One of the most attractive features of a personal or company money purchase (or Defined Contribution) pension scheme is the protective shield that these schemes provide against the taxman and in particular Inheritance Tax (IHT).

It is commonly assumed that because the pension scheme is in Trust, and the beneficiaries are discretionary, the proceeds on the death of the policyholder can pass easily to the nominated beneficiaries without liability to tax.

This is normally the case but there are circumstances where HMRC can open their IHT file and seek to tax these payments.

The first instance where this is possible is in the event of a policyholder dying after age 75 but where the benefits are not paid within 2 years of the date of death. This is a tax that can easily be avoided by ensuring the pension benefits are dealt with in a timely fashion after the member’s death.

The second instance can be a trap for those with impaired life expectancy.
It is quite normal for those in this unfortunate position to seek ways of ordering their financial affairs to maximise the outcome for their family and wider beneficiaries. In such circumstances, it might seem logical and efficient to ‘tidy up’ ones existing pension schemes by transferring them into a single, low-cost flexible arrangement, with new and clear instructions as to where the funds are to be distributed on the death of the policy holder.

Although the monies will be transferred from one pension scheme to another, where the same rules apply, HMRC will take a different view if death occurs within 2 years of the transfer.

From HMRC’s perspective the policyholder is surrendering his rights under one scheme in return for the rights in the new scheme. At this point HMRC wants to establish what change schemes there is clearly less value in the death benefits for a healthy policyholder in the transfer value because a normal life expectancy would cause the fund to deplete over time, leaving little for the beneficiaries. Therefore the transfer of value is minimal, and negates the possibility of an IHT claim.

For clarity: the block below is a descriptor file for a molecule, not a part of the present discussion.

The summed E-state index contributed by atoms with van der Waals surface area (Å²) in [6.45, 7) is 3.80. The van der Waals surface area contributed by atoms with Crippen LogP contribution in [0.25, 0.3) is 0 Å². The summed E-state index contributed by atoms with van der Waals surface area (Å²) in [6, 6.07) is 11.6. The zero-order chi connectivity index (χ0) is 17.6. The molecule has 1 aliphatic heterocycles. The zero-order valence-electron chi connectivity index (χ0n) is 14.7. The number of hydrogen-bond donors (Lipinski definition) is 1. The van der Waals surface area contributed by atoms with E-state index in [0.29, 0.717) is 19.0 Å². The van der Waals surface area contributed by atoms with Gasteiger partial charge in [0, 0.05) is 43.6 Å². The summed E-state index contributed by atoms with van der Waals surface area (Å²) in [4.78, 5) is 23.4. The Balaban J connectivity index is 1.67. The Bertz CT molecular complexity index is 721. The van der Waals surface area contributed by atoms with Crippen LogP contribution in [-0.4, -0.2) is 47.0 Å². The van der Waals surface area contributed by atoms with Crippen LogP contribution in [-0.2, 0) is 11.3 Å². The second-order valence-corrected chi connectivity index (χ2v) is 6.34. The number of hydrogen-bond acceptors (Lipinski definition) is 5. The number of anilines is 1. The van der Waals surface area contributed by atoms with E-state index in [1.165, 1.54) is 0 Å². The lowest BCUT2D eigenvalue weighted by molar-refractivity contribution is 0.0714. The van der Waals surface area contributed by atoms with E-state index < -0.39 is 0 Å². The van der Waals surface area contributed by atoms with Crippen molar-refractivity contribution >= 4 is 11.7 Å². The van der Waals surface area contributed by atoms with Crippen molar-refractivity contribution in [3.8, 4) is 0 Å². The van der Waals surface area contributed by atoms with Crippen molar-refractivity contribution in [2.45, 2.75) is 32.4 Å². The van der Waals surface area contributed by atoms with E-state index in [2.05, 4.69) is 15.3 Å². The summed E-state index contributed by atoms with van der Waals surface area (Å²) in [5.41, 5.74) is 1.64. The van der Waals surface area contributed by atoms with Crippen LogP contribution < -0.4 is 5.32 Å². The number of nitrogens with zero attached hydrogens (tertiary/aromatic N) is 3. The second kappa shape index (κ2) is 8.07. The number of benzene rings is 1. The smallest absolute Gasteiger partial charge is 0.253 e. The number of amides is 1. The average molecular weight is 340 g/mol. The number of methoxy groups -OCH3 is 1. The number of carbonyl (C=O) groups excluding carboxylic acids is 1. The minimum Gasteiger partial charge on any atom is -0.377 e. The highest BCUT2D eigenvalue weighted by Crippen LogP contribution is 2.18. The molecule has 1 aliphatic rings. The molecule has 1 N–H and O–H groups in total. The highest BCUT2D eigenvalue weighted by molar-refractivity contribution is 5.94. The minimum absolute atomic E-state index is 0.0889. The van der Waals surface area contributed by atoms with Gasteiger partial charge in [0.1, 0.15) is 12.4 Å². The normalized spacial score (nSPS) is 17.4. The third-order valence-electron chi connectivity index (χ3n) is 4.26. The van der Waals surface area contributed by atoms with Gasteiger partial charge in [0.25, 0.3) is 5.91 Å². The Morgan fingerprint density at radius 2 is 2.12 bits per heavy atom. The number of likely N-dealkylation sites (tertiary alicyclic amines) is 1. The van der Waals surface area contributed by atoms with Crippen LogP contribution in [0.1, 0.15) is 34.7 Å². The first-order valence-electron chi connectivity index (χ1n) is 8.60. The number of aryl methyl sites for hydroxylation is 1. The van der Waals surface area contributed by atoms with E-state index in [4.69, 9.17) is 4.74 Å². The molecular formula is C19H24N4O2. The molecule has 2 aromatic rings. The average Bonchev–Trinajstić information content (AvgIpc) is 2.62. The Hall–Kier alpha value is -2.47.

However, where a policyholder was knowingly in ill health at the time of transfer, there is much less chance of the pot being exhausted, and therefore there is a significant transfer of value, leading to an IHT claim.

HMRC compares what would have normally been expected to the estate via withdrawals (net of tax) over time with what is denied to the estate by leaving the funds in situ until the date of death.

The actual calculation is quite complex but for a transferred fund of £500,000 it would produce a claim in the region of £150,000. It is often assumed that any death benefit payable to a spouse or civil partner would be exempt IHT, but in these circumstances it would not be the case. As ever, it is essential to be aware of these wider considerations when planning at retirement.

For UK nationals living in Italy this is an area that needs extra attention, as the tax rules applying to the death benefits from pension schemes can result in additional taxes. These taxes can be avoided, by carefully constructing the most advantageous pension arrangements when retiring in Italy. There are additional, potential tax advantages available to UK nationals living in Europe and specialist financial advice can deliver significant gains. Whilst Brexit remains unsettled there is still a window of opportunity for ex-pats to benefit from a review of their existing UK pension schemes.

This article has been written by Dominic Scoffield who is a UK Chartered Financial Planner And Senior Retirement Consultant at Unity Financial Partners.

To arrange a confidential review of your UK pension arrangements with Dominic and assess their suitability for you as an Italian resident, please send an email to pensions@unityfinancialpartners.com quoting BII5 in the subject bar or contact us at:

Unity Financial Partners 
Viale Shakespeare 47
Rome 00144
Tel: 06 45429867

 

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